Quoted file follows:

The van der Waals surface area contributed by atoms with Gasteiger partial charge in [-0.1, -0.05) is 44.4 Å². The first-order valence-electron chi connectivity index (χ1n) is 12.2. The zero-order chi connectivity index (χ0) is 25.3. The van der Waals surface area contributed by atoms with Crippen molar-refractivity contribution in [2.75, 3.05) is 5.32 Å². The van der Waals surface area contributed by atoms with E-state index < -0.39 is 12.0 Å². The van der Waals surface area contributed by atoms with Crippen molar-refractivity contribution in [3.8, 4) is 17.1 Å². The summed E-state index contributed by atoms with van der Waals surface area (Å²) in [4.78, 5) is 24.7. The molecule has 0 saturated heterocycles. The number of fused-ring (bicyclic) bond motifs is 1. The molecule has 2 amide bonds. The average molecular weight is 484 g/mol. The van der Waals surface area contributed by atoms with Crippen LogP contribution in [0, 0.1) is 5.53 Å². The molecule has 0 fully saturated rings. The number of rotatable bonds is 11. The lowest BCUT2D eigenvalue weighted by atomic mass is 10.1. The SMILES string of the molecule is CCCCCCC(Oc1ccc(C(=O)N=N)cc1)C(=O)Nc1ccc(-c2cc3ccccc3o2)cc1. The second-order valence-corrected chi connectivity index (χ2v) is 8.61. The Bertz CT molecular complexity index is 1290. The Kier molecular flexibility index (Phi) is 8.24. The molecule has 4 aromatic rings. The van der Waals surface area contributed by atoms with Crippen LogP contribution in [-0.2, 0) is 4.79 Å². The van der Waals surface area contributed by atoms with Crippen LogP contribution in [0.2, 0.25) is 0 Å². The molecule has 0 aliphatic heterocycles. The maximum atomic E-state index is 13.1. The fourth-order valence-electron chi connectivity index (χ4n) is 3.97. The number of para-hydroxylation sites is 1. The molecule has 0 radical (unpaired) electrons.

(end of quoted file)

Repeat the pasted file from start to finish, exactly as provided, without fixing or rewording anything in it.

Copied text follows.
The van der Waals surface area contributed by atoms with Gasteiger partial charge in [-0.1, -0.05) is 44.4 Å². The first-order valence-electron chi connectivity index (χ1n) is 12.2. The zero-order chi connectivity index (χ0) is 25.3. The van der Waals surface area contributed by atoms with Crippen molar-refractivity contribution in [2.75, 3.05) is 5.32 Å². The van der Waals surface area contributed by atoms with E-state index < -0.39 is 12.0 Å². The van der Waals surface area contributed by atoms with Crippen molar-refractivity contribution in [3.8, 4) is 17.1 Å². The summed E-state index contributed by atoms with van der Waals surface area (Å²) in [4.78, 5) is 24.7. The molecule has 0 saturated heterocycles. The number of fused-ring (bicyclic) bond motifs is 1. The molecule has 2 amide bonds. The average molecular weight is 484 g/mol. The van der Waals surface area contributed by atoms with Crippen LogP contribution in [0, 0.1) is 5.53 Å². The molecule has 0 fully saturated rings. The number of rotatable bonds is 11. The lowest BCUT2D eigenvalue weighted by atomic mass is 10.1. The SMILES string of the molecule is CCCCCCC(Oc1ccc(C(=O)N=N)cc1)C(=O)Nc1ccc(-c2cc3ccccc3o2)cc1. The second-order valence-corrected chi connectivity index (χ2v) is 8.61. The Bertz CT molecular complexity index is 1290. The Kier molecular flexibility index (Phi) is 8.24. The molecule has 4 aromatic rings. The van der Waals surface area contributed by atoms with Crippen LogP contribution in [-0.2, 0) is 4.79 Å². The van der Waals surface area contributed by atoms with Crippen LogP contribution in [0.2, 0.25) is 0 Å². The molecule has 0 aliphatic heterocycles. The maximum atomic E-state index is 13.1. The fourth-order valence-electron chi connectivity index (χ4n) is 3.97. The number of para-hydroxylation sites is 1. The molecule has 0 radical (unpaired) electrons.